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Understanding How Medical Alert Devices Work
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Understanding How Medical Alert Devices Work

November 20, 2020

Falls are the leading cause of injuries among seniors in the United States, and these falls can result in disability or even death. According to the U.S. Centers for Disease Control and Prevention (CDC), one in four Americans over the age of 65 falls each year, and these 29 million falls lead to 3 million emergency department visits, 800,000 hospitalizations and 28,000 deaths. 

The good news? Rapid medical care after a fall can often lead to better outcomes for seniors. That’s why medical alert devices are so important, especially those with fall detection. With the push of a button, seniors can summon medical help with a wearable senior alert device if they’ve fallen or have another medical emergency. These systems can also be used to call for help in the event of a fire, accident or break-in. 

a doctor on the phone


What Causes The Elderly To Fall? 

Changes in eyesight or hearing, a common fact of aging, can make you or a senior loved one more prone to falls. Environmental factors in your home, like dim lighting, throw rugs, furniture that can easily trip over, and slippery bathtubs or bathroom floors are common fall hazards. Unsafe footwear can also be an issue.

Other factors that could increase your or your loved one’s chance of falling include:

  • Side effects of medication, like some prescribed for high blood pressure, heart conditions, chronic pain, diabetes, depression or sleep problems.
  • Decreased muscle strength, bone mass, balance and/or coordination caused by reduced physical fitness.
  • Numbness or weakness caused by neuropathy or other sensory problems, or pain stemming from conditions like diabetes, kidney disease and shingles.
  • Dizziness or lightheadedness caused by cardiovascular disease, like arrhythmias and low blood pressure (hypotension).
  • Confusion, reduced balance, poor judgement, visual misperception and gait changes caused by dementia and Alzheimer’s.
  • Stiffness, tremor, postural changes, slowness, impaired balance and gait changes caused by Parkinson’s disease. 

Features and Styles of Medical Alert System 

When you’re looking for peace of mind when it comes to connecting to rapid help in the case of falls and other emergencies, you have options when shopping for the right medical alert system.

  • Home vs. mobile capabilities: There are both home-based and mobile systems available. Traditional medical alert systems were designed to work with home landlines, and many companies also now offer systems that will work over a cellular network for those without landlines. Looking for an option that can help protect you or a loved one at home and when you’re out and about? Mobile medical alert systems use cellular networks and incorporate GPS technology. If you’re away from home and get lost or press the call button but are unable to talk, this type of monitoring service can help emergency responders find you.

    Seniors who do not leave the house or senior living community often may not need a mobile system, while an active older adult may want to consider added protection outside the home.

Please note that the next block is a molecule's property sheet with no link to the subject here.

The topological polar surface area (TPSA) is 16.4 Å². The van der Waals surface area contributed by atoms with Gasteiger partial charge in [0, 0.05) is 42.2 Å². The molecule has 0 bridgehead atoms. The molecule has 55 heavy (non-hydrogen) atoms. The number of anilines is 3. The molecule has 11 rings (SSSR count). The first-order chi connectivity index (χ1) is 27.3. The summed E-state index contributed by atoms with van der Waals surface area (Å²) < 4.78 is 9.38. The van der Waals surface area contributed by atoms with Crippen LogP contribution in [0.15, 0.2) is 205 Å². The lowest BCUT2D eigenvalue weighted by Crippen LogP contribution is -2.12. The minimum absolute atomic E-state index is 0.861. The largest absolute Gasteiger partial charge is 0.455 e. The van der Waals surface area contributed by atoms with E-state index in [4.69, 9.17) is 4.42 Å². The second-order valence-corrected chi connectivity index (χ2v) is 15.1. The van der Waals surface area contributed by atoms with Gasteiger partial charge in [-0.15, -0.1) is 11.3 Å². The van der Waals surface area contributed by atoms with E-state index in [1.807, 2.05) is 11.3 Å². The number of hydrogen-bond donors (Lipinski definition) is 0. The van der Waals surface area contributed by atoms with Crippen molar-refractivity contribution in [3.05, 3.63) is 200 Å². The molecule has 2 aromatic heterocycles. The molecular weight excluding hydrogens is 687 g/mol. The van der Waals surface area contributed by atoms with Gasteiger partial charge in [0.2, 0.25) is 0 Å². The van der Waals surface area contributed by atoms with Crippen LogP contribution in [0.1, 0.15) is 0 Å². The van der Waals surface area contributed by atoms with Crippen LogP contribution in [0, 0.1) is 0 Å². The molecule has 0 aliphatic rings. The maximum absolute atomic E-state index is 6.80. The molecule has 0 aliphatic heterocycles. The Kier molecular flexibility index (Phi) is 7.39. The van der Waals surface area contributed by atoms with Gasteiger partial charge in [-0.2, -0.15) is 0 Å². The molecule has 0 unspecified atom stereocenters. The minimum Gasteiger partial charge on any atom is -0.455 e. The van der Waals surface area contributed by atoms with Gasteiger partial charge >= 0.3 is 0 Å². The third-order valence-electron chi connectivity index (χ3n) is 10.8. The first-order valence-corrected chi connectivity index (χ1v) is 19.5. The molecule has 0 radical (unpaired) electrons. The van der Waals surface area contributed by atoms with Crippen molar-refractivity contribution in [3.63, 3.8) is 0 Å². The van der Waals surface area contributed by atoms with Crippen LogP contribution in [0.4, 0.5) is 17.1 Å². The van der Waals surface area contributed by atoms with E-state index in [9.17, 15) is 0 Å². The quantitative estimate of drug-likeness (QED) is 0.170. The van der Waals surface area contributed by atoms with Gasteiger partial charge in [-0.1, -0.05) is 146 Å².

• Monitored vs. unmonitored: Monitored medical alert systems connect you with someone at a dispatching center, 24/7, with the push of a button. Unmonitored systems automatically dial a friend or family member on your programmed emergency call list. Monitored systems are more expensive, usually carrying a monthly fee in addition to the purchase price for the device, but they offer more peace of mind.
  • Fall detection: Some medical alert systems offer the option of automatic fall detection for an additional monthly fee. This feature may not work perfectly every time, issuing a false alarm if you drop the device or temporarily lose your balance, but the benefit may outweigh the risk of false alarms if you have risk factors.

Other features you should consider before buying a medical alert device include ease-of-use, a risk-free trial, a long battery life, a water-resistant shell or case (for bathroom falls), a strong signal (if mobile), GPS detection, comfort and – if it matters to you or a loved one – attractiveness or discreetness.  

Costs of Medical Alert Devices 

Costs for your medical alert system will include installation, your system and accessories, monthly monitoring fees and added fees for things like fall detection, extra pendants or additional support.

Not every medical alert system company requires a separate payment for installation, but some of the more advanced systems could cost you up to $200 for a one-time installation fee. In some cases, your base system and accessories will be included in your monthly fee, but you may spend up to about $50 for the equipment if not. Monthly fees for your system will likely range from $20 to $50. And extra features could add anywhere from $5 to $50 to your monthly payment. 

Choosing the Right Fall Detection Device for Your Loved One

When it’s time to choose a medical alert system for yourself or a loved one, read reviews; ask friends and doctors or senior community staff their opinions; and take advantage of risk-free trials to find your best fit.

If you’re buying the system for a loved one, it’s important to engage them in the selection process to ensure it’s something they can comfortably wear every day for maximum protection. If someone finds a particular system uncomfortable or difficult to use, they won’t use it, which negates its purpose.

Also, don’t forget to look for or ask about deals so you can get the best device possible for the most manageable cost. 

Free Senior Living Options eBook

As you begin your search, use this easy to understand guide to help you better understand your options.

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